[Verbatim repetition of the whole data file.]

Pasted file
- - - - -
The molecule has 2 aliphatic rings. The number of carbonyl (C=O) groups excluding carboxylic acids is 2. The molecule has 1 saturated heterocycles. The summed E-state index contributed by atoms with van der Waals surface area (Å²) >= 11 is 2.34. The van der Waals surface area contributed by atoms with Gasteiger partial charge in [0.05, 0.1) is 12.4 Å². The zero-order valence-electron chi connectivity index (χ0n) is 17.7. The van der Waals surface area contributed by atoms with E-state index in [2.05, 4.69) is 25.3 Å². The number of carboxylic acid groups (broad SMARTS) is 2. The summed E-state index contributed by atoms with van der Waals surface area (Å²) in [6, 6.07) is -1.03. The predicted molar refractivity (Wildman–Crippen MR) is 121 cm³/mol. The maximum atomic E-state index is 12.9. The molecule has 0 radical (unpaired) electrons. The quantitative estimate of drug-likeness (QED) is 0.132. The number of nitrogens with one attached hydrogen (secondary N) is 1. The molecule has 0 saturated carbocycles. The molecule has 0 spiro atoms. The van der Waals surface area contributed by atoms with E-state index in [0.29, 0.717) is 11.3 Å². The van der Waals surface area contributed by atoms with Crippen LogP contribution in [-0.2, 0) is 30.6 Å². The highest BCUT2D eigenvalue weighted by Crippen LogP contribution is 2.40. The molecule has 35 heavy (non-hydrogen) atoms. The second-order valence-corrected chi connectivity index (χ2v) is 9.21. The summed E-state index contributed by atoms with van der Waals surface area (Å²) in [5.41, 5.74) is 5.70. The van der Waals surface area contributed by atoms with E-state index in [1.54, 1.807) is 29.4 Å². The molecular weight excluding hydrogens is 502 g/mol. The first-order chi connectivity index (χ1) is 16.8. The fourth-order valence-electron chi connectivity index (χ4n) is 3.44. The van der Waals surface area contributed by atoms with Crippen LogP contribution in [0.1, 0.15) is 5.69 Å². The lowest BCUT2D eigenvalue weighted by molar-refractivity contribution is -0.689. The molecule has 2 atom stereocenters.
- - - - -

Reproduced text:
The molecule has 2 aliphatic rings. The number of carbonyl (C=O) groups excluding carboxylic acids is 2. The molecule has 1 saturated heterocycles. The summed E-state index contributed by atoms with van der Waals surface area (Å²) >= 11 is 2.34. The van der Waals surface area contributed by atoms with Gasteiger partial charge in [0.05, 0.1) is 12.4 Å². The zero-order valence-electron chi connectivity index (χ0n) is 17.7. The van der Waals surface area contributed by atoms with E-state index in [2.05, 4.69) is 25.3 Å². The number of carboxylic acid groups (broad SMARTS) is 2. The summed E-state index contributed by atoms with van der Waals surface area (Å²) in [6, 6.07) is -1.03. The predicted molar refractivity (Wildman–Crippen MR) is 121 cm³/mol. The maximum atomic E-state index is 12.9. The molecule has 0 radical (unpaired) electrons. The quantitative estimate of drug-likeness (QED) is 0.132. The number of nitrogens with one attached hydrogen (secondary N) is 1. The molecule has 0 saturated carbocycles. The molecule has 0 spiro atoms. The van der Waals surface area contributed by atoms with E-state index in [0.29, 0.717) is 11.3 Å². The van der Waals surface area contributed by atoms with Crippen LogP contribution in [-0.2, 0) is 30.6 Å². The highest BCUT2D eigenvalue weighted by Crippen LogP contribution is 2.40. The molecule has 35 heavy (non-hydrogen) atoms. The second-order valence-corrected chi connectivity index (χ2v) is 9.21. The summed E-state index contributed by atoms with van der Waals surface area (Å²) in [5.41, 5.74) is 5.70. The van der Waals surface area contributed by atoms with E-state index in [1.54, 1.807) is 29.4 Å². The molecular weight excluding hydrogens is 502 g/mol. The first-order chi connectivity index (χ1) is 16.8. The fourth-order valence-electron chi connectivity index (χ4n) is 3.44. The van der Waals surface area contributed by atoms with Crippen LogP contribution in [0.1, 0.15) is 5.69 Å². The lowest BCUT2D eigenvalue weighted by molar-refractivity contribution is -0.689. The molecule has 2 atom stereocenters.